Edman sequencing research group 2004 study: Modified amino acids in Edman sequencing

D. Brune, J. M. Crawford, R. G. Cook, N. D. Denslow, R. Kobayashi, B. J. Madden, J. M. Neveu, L. Steinke

Research output: Contribution to journalArticlepeer-review

3 Scopus citations


Edman degradation sequencing relies on comparing highperformance liquid chromatography retention times of the sample phenylthiohydantoin amino acids with phenylthiohydantoin amino acid standards. The elution characteristics of the twenty common amino acids have been well characterized, which aids in making confident assignments. Modified amino acids may present more of a challenge since they are not part of the commonly used standards and because the protein sequencer analyst may not have experience with them. Laboratories requesting a sample were sent a tube containing approximately 775 pmoles of a 20-amino-acid synthetic peptide composed of several modified amino acids that may be found in proteins or are generated during sample preparation. In addition to filling in an assignment sheet, which included retention times and peak areas, participants were asked to provide specific details about the parameters used for the sequencing run. References for some of the modified amino acid elution characteristics were provided and the participants had the option of viewing a list of the modified amino acids present in the peptide at the Edman Sequencing Research Group website (ESRG). The goal of the study consisted of two parts: assessment of the ability to correctly assign all the amino acids in the peptide, including the modified amino acids; and the collection and compiling of elution time characteristics of modified amino acids for instruments used in the study. The resulting compilation of the modified amino acid elution times and running conditions will be accessible at the Association of Biomolecular Resource Facilities (ABRF) ESRG website for future reference. The ABRF ESRG 2004 sample is the 16th in a series of studies designed to aid laboratories in evaluating their abilities to obtain and interpret amino acid sequence data.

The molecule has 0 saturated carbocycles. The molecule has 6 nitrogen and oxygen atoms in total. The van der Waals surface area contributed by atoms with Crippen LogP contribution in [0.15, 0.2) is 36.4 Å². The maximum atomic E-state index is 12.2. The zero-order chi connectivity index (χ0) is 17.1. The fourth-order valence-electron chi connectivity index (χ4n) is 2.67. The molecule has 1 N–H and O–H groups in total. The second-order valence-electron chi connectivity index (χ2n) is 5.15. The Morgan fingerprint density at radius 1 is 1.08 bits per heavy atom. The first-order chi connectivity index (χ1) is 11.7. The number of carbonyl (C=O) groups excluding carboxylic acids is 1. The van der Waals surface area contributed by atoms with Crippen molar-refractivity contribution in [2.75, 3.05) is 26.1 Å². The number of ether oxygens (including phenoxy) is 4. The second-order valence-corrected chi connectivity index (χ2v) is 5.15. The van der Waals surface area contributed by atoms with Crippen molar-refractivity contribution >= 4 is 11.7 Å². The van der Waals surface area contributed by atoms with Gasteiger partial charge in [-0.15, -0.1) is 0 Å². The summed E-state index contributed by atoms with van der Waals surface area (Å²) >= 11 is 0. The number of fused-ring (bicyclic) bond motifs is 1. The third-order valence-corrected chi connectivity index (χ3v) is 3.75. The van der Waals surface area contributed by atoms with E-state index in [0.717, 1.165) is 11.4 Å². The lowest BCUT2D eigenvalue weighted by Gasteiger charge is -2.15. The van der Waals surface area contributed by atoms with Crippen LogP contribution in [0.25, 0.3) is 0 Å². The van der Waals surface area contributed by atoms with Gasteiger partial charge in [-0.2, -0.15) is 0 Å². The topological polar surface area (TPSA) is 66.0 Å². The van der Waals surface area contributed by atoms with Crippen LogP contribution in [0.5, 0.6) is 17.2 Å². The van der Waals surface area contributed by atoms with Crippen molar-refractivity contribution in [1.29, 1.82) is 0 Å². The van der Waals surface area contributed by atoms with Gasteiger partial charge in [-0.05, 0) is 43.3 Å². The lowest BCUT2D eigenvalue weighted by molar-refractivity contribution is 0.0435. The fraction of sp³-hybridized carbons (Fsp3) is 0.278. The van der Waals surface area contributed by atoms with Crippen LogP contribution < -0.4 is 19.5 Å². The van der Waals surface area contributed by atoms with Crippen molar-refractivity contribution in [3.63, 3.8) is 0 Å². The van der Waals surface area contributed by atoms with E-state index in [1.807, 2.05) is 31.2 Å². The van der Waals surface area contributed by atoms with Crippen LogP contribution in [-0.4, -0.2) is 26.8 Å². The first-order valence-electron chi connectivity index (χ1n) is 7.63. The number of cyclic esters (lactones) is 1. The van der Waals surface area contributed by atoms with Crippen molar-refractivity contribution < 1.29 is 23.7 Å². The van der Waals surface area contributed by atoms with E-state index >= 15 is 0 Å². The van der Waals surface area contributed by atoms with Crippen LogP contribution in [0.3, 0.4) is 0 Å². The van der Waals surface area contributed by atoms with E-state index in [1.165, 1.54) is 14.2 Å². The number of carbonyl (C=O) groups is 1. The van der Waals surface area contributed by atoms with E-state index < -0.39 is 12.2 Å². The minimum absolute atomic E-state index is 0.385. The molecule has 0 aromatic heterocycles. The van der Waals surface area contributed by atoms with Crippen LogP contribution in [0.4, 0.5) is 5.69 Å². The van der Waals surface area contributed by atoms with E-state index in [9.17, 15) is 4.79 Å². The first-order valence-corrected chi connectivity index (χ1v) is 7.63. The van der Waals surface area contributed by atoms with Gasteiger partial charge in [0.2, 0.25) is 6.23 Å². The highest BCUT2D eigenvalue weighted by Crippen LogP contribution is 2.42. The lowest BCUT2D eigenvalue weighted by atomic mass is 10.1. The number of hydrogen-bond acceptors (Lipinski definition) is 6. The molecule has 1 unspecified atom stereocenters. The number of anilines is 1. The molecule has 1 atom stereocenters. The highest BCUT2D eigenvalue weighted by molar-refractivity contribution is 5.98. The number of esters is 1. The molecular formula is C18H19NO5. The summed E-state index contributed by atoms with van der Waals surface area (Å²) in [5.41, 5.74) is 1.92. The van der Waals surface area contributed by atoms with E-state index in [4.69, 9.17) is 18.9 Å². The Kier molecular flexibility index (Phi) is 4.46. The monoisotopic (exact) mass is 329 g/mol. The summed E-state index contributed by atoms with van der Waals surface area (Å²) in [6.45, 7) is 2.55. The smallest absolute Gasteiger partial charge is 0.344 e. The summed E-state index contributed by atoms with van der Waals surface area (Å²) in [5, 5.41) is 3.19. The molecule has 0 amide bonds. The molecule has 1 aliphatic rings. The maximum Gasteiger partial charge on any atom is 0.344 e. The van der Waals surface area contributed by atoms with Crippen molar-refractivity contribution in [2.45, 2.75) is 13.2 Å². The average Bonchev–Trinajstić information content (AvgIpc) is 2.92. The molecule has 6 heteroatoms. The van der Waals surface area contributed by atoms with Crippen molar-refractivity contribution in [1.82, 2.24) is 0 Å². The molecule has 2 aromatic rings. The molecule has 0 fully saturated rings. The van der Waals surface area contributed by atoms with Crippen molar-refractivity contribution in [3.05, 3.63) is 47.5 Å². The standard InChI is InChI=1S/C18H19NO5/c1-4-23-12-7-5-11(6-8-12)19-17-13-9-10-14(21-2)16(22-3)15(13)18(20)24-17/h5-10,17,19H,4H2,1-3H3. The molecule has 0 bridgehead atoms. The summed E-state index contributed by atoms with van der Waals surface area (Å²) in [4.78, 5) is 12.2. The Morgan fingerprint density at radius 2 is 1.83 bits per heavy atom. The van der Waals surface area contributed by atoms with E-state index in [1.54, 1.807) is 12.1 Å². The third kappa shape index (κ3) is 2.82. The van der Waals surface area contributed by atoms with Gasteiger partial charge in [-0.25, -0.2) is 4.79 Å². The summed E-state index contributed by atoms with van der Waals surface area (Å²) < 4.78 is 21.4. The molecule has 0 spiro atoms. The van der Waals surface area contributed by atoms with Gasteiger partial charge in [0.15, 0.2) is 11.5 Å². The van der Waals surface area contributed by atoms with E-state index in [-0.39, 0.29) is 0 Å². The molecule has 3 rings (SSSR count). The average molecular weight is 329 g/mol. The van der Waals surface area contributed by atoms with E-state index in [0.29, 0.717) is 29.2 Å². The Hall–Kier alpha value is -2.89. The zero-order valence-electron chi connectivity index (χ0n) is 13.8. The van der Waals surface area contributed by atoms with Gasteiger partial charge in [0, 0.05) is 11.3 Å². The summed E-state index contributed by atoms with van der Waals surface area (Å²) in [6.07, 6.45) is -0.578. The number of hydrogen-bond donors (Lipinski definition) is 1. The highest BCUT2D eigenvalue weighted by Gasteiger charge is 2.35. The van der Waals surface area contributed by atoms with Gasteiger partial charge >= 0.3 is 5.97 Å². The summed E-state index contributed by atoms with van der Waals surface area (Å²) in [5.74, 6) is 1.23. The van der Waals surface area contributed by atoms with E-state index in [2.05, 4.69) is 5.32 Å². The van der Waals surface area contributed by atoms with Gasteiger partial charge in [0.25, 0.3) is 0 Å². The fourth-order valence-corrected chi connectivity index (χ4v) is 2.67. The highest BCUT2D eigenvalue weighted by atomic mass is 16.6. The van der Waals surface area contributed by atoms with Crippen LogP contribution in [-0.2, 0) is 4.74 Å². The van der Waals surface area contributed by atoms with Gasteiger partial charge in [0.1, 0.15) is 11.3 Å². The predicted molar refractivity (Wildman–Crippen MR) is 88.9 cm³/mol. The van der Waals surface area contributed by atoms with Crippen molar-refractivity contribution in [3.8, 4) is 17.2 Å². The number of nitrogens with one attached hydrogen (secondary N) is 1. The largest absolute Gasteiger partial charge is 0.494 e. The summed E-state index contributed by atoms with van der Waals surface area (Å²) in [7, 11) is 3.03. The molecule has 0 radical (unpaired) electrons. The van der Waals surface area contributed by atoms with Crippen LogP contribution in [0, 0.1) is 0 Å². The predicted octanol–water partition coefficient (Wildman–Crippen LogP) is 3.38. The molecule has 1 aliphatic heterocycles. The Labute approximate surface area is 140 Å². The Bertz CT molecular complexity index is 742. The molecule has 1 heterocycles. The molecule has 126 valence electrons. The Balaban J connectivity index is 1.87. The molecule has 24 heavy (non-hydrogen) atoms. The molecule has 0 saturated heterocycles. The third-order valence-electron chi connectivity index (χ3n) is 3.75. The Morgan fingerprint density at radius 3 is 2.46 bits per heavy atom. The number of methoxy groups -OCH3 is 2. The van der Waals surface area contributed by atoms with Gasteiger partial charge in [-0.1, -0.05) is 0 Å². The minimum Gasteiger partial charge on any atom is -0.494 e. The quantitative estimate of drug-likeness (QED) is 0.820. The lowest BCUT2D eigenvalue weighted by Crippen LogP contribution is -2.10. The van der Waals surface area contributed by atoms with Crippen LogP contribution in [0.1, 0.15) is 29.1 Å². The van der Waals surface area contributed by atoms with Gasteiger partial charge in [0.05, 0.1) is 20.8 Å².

Original languageEnglish (US)
Pages (from-to)272-284
Number of pages13
JournalJournal of Biomolecular Techniques
Issue number3
StatePublished - Sep 2005


  • Chemical sequencing
  • Edman sequencing
  • Modified amino acid
  • Phenylthiohydantoin (PTH) amino acid
  • Retention time

ASJC Scopus subject areas

  • Molecular Biology


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